The 624 packer is a executable packer that got released in 1997 by Kim Holviala. It only supports DOS .com files and was targeted to compress 4kb demoscene intros but offers a decent compression of files from 1 kb to 20 kb size.
- Uses LZSS (Lempel–Ziv–Storer–Szymanski) compression algorithm
- The assembly unpacking stub is 127 byte small
- Fixed length huffmann codes are used to store the length and offset of a match
- Packed data is stored as a bit stream. This allows for a shorter unpacker stub and higher compression ratio but slightly slower decompression
- 1 byte matches are stored using 6 bit, 1 to mark a match, 1 to store the length as a marker for 1 byte length and the remaining 4 bit to encode the offset of the match, therefor up to 16 byte backwards in the output buffer
- The storing of output bytes is using a byte addressing instruction. This allows the compressor to use RLE to compress a run of a literal by storing offset 1 and the amount of bytes to copy as match length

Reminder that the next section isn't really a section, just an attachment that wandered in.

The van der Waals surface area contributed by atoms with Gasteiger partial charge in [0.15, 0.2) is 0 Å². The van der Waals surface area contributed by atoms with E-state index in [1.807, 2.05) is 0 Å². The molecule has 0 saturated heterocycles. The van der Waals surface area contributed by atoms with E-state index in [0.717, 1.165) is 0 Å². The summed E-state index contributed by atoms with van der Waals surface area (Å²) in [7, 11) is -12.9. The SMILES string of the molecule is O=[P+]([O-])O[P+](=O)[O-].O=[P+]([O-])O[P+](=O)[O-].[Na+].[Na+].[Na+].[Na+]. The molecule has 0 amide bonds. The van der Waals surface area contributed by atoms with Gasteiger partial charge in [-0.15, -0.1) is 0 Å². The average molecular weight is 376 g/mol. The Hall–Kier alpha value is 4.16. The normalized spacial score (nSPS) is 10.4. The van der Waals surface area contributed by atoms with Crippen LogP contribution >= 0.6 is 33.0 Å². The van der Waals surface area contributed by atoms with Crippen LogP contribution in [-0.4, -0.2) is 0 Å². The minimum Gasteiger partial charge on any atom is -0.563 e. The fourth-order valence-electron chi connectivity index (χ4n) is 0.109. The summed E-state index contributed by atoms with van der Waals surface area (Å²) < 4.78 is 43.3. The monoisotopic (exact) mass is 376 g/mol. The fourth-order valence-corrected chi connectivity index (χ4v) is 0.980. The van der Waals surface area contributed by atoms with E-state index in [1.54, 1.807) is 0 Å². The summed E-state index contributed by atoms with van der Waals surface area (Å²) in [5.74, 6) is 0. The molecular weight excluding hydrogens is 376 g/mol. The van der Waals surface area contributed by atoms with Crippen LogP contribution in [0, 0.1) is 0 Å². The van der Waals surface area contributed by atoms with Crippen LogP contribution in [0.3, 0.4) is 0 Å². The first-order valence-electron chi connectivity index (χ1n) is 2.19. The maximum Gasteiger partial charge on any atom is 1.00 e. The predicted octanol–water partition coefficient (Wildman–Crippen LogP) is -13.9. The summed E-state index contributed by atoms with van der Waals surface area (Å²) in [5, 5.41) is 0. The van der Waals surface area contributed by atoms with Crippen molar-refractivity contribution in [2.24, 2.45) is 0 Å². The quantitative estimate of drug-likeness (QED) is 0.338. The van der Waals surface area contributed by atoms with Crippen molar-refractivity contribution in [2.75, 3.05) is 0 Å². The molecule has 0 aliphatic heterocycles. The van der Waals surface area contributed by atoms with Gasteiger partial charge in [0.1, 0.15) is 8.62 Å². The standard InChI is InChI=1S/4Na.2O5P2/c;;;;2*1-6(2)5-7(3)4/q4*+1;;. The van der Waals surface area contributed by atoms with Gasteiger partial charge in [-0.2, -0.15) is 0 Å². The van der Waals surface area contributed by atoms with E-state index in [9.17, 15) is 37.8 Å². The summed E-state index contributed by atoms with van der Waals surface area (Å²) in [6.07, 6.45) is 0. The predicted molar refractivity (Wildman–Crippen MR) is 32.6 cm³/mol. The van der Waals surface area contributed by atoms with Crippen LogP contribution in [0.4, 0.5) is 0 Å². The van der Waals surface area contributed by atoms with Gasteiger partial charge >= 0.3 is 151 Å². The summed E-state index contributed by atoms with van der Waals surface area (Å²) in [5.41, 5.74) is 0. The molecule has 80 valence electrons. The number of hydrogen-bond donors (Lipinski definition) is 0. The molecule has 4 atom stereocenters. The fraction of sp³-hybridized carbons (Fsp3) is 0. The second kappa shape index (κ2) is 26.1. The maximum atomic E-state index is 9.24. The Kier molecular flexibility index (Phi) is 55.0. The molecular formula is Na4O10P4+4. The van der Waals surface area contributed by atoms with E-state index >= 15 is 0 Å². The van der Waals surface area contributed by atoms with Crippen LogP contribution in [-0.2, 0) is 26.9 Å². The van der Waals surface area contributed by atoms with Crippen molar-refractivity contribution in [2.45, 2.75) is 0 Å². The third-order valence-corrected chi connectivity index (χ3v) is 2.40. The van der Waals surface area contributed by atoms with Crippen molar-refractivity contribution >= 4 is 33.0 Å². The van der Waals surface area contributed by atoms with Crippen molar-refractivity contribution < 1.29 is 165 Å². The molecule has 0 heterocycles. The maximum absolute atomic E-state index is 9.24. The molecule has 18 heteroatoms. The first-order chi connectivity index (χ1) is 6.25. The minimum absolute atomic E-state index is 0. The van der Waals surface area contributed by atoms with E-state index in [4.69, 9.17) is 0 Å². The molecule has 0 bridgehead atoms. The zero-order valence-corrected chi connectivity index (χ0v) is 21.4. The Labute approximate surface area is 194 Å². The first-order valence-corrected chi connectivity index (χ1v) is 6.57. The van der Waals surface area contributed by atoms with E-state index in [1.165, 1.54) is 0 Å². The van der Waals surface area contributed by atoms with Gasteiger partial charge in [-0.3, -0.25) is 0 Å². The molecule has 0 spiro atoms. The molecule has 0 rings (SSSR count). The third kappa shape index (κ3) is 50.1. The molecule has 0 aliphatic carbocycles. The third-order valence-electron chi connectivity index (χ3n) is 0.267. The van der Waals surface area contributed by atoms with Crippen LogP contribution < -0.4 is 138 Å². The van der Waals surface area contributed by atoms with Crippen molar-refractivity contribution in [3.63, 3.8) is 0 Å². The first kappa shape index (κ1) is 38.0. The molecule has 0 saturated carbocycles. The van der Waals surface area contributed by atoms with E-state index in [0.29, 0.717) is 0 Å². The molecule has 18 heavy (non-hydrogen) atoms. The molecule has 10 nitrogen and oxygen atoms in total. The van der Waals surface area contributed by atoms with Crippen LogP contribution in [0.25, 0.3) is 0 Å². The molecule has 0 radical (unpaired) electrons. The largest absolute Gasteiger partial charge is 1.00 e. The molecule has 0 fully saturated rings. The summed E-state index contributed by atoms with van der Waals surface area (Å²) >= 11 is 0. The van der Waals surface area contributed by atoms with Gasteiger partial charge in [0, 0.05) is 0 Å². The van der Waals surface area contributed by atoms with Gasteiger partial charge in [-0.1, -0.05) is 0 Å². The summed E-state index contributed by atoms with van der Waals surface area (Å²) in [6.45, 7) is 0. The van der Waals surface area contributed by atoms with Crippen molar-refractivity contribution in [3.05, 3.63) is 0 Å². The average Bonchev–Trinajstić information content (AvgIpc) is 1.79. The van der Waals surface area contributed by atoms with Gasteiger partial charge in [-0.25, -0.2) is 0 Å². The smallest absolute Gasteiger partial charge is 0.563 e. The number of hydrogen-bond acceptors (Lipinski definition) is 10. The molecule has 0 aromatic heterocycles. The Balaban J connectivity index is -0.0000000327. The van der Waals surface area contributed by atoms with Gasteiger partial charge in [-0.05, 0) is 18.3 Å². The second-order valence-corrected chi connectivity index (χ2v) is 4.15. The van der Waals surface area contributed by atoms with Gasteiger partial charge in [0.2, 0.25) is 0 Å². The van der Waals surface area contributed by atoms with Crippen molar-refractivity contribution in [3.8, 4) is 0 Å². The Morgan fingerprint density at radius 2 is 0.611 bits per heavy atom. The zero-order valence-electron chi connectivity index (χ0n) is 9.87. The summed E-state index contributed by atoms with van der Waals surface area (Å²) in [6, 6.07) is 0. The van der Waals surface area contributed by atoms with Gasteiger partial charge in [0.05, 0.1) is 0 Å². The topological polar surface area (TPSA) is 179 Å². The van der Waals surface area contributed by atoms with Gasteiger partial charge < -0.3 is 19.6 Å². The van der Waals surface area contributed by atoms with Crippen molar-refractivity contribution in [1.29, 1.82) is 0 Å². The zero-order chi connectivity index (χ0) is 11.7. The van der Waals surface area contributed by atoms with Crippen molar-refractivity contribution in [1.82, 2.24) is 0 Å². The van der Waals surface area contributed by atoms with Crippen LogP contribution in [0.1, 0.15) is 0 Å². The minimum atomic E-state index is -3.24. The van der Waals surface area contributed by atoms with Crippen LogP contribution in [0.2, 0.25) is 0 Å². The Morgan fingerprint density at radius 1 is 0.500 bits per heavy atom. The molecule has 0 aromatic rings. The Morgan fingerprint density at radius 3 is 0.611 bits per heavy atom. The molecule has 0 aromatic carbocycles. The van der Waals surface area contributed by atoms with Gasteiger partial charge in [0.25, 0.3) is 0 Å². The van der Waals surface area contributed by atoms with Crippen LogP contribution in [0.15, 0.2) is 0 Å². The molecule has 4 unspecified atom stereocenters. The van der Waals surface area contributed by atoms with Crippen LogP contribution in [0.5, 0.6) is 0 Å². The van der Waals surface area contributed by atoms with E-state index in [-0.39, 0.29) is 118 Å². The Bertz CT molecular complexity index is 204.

Later someone released a rewrite of this packer in assembly as version 1.1. In this version the unpacking stub had been optimized to 116 byte and the compression was notable faster.
Ideas to improve the compression ratio:
- With the current implementation the first byte is always a literal, therefor the bit in front to mark it as literal is not needed. The unpacking stub could jump at beginning of execution directly to the code to copy the literal to the output buffer
- A match will probably be followed by a literal. The bit to mark the literal can be skipped and the unpacker adjusted to expect a literal after a match without changing the size of the unpacker stub
- A run of literals could be encoded with the length of it. The following compressed flag of the match following the literal run would not need to be saved
- Huffman codes can be replaced by [gamma encoding](https://en.wikipedia.org/wiki/Universal_code_(data_compression)), which would result in a smaller unpacker stub but may depend on the input file to compress to improve the overall compression ratio
The packer versions to download: